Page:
SEATTLE — A left hook and a right hook from Manny Dunham is how he welcomes people into his boxing gym in Ballard.
It's a welcome into his home at Nomad Boxing.
Dunham is a former boxer, who's now a coach.
He has a group of 20 regulars who want to become fighters. Lucky for them, they've come to the right place. They're learning from someone who's been fighting his whole life.
"Oh I'll shed blood before I shed tears," Dunham said.
Dunham is the oldest of 14 siblings. His parents split when he was a teenager.
"I've been living by myself since I was 16 up in Alaska," Dunham said. "I was going to high school and sleeping out of my van, probably in like 30-below weather. I used to sleep under my laundry.
Dunham's dad had moved to California. His mom would eventually do the same to go to culinary school. Money was tight, so Dunham decided to stay behind.
"I was working a full-time job at the age of 14, working at Burger King," Dunham said. "(It was) illegal, but it was what it was. I knew the manager."
But Dunham knew he was not long for flipping burgers. Throwing whoppers was more his style.
"I wasn't just an average boxer," Dunham said. "I came in to hurt ya."
But first, he needed to work off a few of those burgers.
"The first thing it gave me was a six-pack and then I never went back because I was a little chubby boy," Dunham said with a laugh.
But Dunham knew he'd need to get serious.
Someone in Seattle would help him get there.
"Coach Bumblebee," Dunham said. "Coach Bumblebee is the only reason why I came down here."
Willie Briscorae, or coach Bumblebee if you knew him, convinced Dunham to move to Seattle when he was 18.
Briscorae has since passed, but he thought Dunham had what it took to rise up the ranks.
After a few years of training, coach Bumblebee had Dunham stinging like a bee.
In 2012, Manny got as high as number six in the country for amateur boxers in the 140-pound weight class.
The gym felt like home. It was about to be his only home.
Dunham had gotten his first apartment, but his roommate was having trouble making rent.
"I come home from work and all his stuff is gone," Dunham said.
It meant at the height of his boxing career, Dunham had to sleep in a parking garage at a local TV station.
"It was a dark room that nobody else uses," Dunham said. "I ain't going to lie man I ain't afraid of the dark, but man I was afraid of the dark."
He then had to move somewhere else a few weeks later.
"Then I started sleeping in a storage unit during the day time," Dunham said. "I was embarrassed about my situation."
Embarrassed, perhaps, but Dunham was still emboldened by boxing.
"I still went to the gym every day even being homeless," Dunham said. "I just kept telling myself, 'This is just going to add on to your legacy, this is going to add on to your legacy.'"
It was around this time that Dunham met his now-wife, Swatika. The first date was memorable.
"I took her to a Pho restaurant, real fancy looking one," Dunham said. "Notice I said 'looking.'"
The first sleepover was unforgettable.
"She came over to stay the night one time, it was hilarious," Dunham said, adding that he had moved in again with coach Bumblebee.
"We went up to his room and I was like, 'Where's your bed?'" Swatika said.
"Oh I don't sleep on beds, I sleep on the floor," Dunham replied.
"What do you mean, where am I sleeping?" Swatika asked.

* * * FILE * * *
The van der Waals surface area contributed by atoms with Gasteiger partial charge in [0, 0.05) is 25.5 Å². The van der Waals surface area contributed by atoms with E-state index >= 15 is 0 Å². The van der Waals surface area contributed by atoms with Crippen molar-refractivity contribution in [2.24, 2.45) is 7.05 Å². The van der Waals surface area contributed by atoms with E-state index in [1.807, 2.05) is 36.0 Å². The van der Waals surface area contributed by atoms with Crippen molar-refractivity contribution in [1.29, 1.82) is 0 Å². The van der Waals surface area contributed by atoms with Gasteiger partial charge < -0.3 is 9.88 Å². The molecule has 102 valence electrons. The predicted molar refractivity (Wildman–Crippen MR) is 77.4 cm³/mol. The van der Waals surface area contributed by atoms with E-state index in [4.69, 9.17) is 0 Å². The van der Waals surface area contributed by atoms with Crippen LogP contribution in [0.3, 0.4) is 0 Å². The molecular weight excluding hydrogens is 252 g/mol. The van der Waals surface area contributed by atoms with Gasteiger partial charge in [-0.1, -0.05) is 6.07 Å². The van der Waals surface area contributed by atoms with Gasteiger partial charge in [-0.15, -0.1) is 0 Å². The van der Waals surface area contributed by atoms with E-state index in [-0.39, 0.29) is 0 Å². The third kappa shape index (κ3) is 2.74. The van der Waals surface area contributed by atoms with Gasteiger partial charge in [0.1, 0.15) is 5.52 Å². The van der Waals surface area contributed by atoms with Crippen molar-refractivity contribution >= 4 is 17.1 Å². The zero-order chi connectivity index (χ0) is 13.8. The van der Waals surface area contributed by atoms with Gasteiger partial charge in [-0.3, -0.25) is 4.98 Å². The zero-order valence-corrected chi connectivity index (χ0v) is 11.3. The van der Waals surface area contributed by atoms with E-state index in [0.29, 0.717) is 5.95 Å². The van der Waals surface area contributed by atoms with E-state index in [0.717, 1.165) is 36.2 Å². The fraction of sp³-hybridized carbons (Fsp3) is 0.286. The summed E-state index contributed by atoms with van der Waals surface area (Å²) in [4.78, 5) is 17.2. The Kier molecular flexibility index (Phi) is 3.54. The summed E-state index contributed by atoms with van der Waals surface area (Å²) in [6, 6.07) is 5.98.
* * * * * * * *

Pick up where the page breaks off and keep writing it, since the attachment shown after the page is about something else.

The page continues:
"Pick a corner," Dunham said with a smile.
The happy couple eventually moved into a place of their own in 2013.
But it was no laughing matter.
Dunham had just turned pro and was looking for his first match.
"If you would've put me against Mike Tyson, I would've taken the fight," Dunham said. "I was that hungry for a fight, for a pro fight."
Instead, Dunham met his match with yet another house that was not home.
"I started getting sick and having to go back and forth to the hospital," Dunham said. "I kept trying to train my behind off and the more I trained, the more sick I got. They ended up doing throat surgery on me... It turned out I was sleeping under black mold for eight months and didn't know about it."
The operation derailed Dunham's boxing career, which ended without a single pro fight. But it led to the start of a new fight.
"Not just being a coach on the inside of the ring, but actually being a coach on the outside of the ring as well," Dunham said about his subsequent coaching career.
It's an approach that's helped 48-year-old Mark Dunlap.
"I was making all kinds of wrong choices," Dunlap said. "A lifetime of incarceration, a lifetime of addiction, and a lifetime of just being a knucklehead."
Dunlap said he knew staying physically fit would keep him mentally fit.
"I quit smoking, quit drinking, quit using drugs. I'll be here every day," Dunlap said.
Dunlap and Dunham's relationship goes even deeper than coach-student.
"I was state raised, so I've never even had any father, any mother," Dunlap said.
Dunham been his father figure—a father in more ways than one.
That's because every Sunday, the gym transforms.
There's a Sunday mass that Dunham leads, and many of his students fill the seats.
"He opened the door for me and let me in and gave me a place to go, a place to be, a place to change," said Dunlap, who attends almost every week.
For Dunham, it was a lifetime of fight or flight.
He's now doing both — fighting the good fight as a coach, and rising to new heights as a preacher.
"Sometimes you need to go through the mud," Dunham said. "Sometimes you need to be brought down and humbled in order to be lifted up."
Dunham's heart has found a home.
And his heart is now whole.
"If the whole world was like a boxing gym, there would be no more fighting," Dunham said.